If you believed the advertising hype, Star Trek: The Motion Picture was going to be the next Star Wars. Now, of course, we all know it wasn’t, but that’s beside the point – we still got some decent toys out of the whole thing.
Mego, who also made toys based on the Buck Rogers TV series and Disney’s The Black Hole, (and had earlier based a 12-inch G.I. Joe-style line of figures on the characters as they appeared in the original series, opted for figures with no more articulation than the original Kenner Star Wars figures (whereas the Buck Rogers and Black Hole toys borrowed the nine-jointed design of Mego’s popular Micronauts toys). Read More
If the cantina scene from the original Star Wars was a gold mine for moviegoers’ imaginations as well as toy collectors, the opening scenes of Jabba the Hutt’s boisterous inner sanctum from Return Of The Jedi were even more so. Read More
Here’s an entire series of toys fraught with bloopers.
In pre-production for Star Trek: Generations, which premiered over the Thanksgiving 1994 holidays, a new costume design – rather a spiffy one, I always thought – was conceived for the crew of the Enterprise-D in their first film. But at the last moment, despite the fact that a lot of money had been spent actually creating these new costumes, the powers that be decided to reduce the number of “new” and unfamiliar elements, opting instead to outfit the Enterprise’s crew in a random mix of their original Next Generation uniforms and DS9-style jumpsuits.
There’s just one problem. Playmates had gotten to work on their new line of Generations toys before the movie ever got in front of the cameras …and as far as they knew, the new uniforms would be in use. Read More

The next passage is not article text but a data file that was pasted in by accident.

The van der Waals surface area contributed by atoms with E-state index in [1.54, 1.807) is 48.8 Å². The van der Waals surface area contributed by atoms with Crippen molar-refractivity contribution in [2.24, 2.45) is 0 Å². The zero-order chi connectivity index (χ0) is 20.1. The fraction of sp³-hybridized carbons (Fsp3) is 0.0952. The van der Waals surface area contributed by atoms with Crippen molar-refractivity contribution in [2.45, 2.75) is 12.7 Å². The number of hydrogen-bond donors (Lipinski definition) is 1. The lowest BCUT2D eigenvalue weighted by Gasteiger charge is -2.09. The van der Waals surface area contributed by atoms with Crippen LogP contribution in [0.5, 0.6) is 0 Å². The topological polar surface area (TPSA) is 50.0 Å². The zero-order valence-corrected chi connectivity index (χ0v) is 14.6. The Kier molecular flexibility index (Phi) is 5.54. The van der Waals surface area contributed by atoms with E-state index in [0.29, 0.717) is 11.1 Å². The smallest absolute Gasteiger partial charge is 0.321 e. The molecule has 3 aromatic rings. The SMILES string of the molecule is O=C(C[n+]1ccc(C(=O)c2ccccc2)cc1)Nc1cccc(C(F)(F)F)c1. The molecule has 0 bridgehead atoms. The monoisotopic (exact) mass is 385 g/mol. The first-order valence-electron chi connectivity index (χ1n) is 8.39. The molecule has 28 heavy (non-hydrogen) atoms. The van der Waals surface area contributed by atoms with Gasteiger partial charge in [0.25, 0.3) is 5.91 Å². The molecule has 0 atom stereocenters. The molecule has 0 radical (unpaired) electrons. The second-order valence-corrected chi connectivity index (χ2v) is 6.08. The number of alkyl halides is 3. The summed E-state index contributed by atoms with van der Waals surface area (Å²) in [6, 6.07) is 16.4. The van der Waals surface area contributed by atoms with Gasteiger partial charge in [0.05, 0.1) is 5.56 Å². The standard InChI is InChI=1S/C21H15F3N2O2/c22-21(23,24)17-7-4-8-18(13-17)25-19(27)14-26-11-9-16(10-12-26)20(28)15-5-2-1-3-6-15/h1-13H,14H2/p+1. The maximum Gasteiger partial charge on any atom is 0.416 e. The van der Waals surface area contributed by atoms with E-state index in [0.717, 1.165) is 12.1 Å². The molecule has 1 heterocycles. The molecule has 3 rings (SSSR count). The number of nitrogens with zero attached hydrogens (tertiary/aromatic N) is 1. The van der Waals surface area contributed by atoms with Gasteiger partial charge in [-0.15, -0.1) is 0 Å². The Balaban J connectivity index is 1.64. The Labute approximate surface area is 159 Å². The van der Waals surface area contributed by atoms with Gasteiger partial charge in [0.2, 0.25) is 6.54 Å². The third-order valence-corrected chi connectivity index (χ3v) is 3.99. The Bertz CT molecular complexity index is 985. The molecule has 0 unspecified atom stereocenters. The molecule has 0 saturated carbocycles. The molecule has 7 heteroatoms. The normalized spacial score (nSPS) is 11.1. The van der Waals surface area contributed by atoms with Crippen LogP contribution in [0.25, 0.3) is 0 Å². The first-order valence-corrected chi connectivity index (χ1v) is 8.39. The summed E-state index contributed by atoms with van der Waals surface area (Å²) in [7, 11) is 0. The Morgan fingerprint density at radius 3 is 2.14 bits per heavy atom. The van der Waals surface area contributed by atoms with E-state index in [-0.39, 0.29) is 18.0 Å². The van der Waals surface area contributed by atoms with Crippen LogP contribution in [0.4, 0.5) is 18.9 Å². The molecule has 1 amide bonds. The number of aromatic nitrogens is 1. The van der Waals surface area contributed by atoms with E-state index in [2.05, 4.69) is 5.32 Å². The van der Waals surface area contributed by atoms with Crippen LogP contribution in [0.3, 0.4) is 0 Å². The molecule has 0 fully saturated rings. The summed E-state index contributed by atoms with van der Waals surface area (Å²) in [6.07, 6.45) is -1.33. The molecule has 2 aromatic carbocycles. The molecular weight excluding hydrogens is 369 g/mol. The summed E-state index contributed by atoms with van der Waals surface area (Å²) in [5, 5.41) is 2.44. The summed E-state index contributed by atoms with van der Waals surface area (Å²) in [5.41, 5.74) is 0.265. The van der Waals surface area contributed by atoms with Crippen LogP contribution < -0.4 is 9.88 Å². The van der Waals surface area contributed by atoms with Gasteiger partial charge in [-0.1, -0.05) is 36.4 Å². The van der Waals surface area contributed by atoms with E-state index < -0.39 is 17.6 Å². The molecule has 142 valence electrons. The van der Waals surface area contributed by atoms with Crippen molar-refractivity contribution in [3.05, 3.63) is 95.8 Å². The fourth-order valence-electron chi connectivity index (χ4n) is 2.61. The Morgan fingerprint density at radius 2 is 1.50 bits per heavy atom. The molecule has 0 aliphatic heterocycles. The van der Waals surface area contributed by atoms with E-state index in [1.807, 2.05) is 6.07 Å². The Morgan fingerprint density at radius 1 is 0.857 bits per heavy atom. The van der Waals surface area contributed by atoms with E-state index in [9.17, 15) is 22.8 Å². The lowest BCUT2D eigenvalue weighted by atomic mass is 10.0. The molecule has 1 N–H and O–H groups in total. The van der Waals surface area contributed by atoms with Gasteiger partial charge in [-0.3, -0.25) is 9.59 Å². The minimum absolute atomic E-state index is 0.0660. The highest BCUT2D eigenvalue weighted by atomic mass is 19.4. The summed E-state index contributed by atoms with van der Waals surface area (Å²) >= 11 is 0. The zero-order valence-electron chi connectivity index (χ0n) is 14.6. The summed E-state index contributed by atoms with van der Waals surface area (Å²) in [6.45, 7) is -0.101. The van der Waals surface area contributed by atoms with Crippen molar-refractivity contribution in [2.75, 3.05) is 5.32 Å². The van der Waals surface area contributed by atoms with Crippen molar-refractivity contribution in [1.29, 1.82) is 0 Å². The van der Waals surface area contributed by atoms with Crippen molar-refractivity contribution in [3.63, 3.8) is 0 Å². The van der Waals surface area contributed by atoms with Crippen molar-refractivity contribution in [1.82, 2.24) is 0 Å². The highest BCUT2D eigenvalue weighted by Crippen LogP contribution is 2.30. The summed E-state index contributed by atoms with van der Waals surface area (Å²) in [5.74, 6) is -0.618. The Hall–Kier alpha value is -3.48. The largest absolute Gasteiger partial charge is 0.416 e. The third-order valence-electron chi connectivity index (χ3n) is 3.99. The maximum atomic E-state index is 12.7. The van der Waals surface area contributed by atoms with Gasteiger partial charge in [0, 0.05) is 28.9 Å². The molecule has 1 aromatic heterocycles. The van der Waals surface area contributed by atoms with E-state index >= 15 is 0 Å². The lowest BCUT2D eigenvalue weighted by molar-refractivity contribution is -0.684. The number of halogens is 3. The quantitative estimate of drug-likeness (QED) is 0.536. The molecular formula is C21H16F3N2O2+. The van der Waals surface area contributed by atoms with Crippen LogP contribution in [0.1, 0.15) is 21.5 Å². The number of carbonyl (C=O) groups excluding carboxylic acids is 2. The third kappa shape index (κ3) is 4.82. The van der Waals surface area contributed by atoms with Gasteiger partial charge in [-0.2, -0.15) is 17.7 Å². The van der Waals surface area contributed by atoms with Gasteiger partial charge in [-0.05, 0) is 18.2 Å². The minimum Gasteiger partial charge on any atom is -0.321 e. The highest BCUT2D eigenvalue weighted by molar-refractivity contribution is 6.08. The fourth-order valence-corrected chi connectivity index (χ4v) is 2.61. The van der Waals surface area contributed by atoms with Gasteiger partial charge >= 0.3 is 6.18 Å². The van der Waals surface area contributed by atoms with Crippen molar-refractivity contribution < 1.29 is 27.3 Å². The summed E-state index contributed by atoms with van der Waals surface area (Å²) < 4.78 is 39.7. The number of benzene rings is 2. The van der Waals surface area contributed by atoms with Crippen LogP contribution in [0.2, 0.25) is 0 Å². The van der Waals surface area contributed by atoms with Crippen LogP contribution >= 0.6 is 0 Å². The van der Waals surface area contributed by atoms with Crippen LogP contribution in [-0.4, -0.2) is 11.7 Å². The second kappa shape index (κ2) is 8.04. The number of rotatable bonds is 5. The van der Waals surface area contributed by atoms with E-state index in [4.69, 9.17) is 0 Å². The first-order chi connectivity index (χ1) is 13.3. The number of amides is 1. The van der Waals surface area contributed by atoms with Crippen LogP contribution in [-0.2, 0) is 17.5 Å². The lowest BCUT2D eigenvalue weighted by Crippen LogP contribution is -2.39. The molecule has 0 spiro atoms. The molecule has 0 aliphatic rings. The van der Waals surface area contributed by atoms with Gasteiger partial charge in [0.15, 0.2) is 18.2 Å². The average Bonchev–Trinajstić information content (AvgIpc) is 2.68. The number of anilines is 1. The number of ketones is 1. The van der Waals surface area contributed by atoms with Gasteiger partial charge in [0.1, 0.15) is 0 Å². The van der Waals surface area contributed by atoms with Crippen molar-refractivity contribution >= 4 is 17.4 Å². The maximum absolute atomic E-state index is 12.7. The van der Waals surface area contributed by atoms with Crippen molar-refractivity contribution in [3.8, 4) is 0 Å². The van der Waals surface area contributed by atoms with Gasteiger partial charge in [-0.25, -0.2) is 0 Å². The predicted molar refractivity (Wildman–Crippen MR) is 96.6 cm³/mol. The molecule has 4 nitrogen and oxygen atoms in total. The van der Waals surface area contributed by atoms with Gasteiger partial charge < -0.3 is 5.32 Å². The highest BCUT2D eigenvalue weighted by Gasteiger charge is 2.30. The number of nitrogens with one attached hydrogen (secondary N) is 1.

Having enjoyed two years of tremendous success with its line of Star Trek: The Next Generation toys, Playmates released a marvelously-packaged set of seven figures in a window box with an interior modeled loosely after the Enterprise bridge. Unsurprisingly, the Classic Trek boxed set was an instant sell-out during the 1993 Christmas season, despite its $50+ price tag. Read More
Released simultaneously with waves one and two, the third wave of Episode I figures delved into relatively minor characters. Arguably, of the third wave’s characters, Boss Nass got the most screen time in the movie, which isn’t really saying a whole lot. Mace Windu was also highly visible, but sometimes I feel this was due to the character’s prominence in the two trailers that promoted the movie months before its release. Read More
Whereas Coleco only had non-exclusive toy and electronic game licenses for Pac-Man, the company had grabbed almost all rights to Nintendo’s Donkey Kong. The primary reason for this was to ensure that the game would be the first game packed in with the ColecoVision game console. But Coleco also took advantage of the license to produce small PVC figures of three main characters from the Donkey Kong games in 1982. Read More
At around the same time as the first theatrical trailer from Episode I hit theaters, Hasbro started riding the Phantom Menace horse very hard – including the new Flashback figures, which not only included the classic trilogy characters in new molds, but also a “flashback” photo which, depending on whether or not you pulled out the paper strip, would show each character either as he appeared in the Episode I era, or alongside the closest character (for instance, Princess Leia is compared to Queen Amidala, and Aunt Beru to Shmi Skywalker). Read More
In 1982, at the peak of Pac-Man Fever, Coleco introduced a line of Pac-Man toys, including a half dozen bendable PVC figures based on the game. The characters included Pac-Man, Ms. Pac-Man, Blinky the ghost, Mr. Pac-Man, Mrs. Pac-Man, and – perhaps oddest of all – “Pac-Angel.” Other companies also cashed in, and Midway – Namco’s American licensee for the game – handed out the rights to produce Pac goods like a bunch of dots in a maze. Read More
Hasbro found itself in dire straits in 2000. Having milked Phantom Menace for dozens of characters (and almost as many duplicates of existing characters, only in slightly different costumes or specialized poses), the toymaker found that many of the Phantom Menace figures were still warming the pegs in retail stores across the country. Fans were railing against the higher price caused by the infamous CommTech chips, and complaining about the repeats of many characters. Read More
Though its success was anything but certain, the first season of Star Trek: The Next Generation was, at the time, a marketing bonanza, if not quite up to Star Wars standards. Galoob quickly signed up to produce action figures, accessories, and die-cast metal toys…which never really seemed to catch on. Read More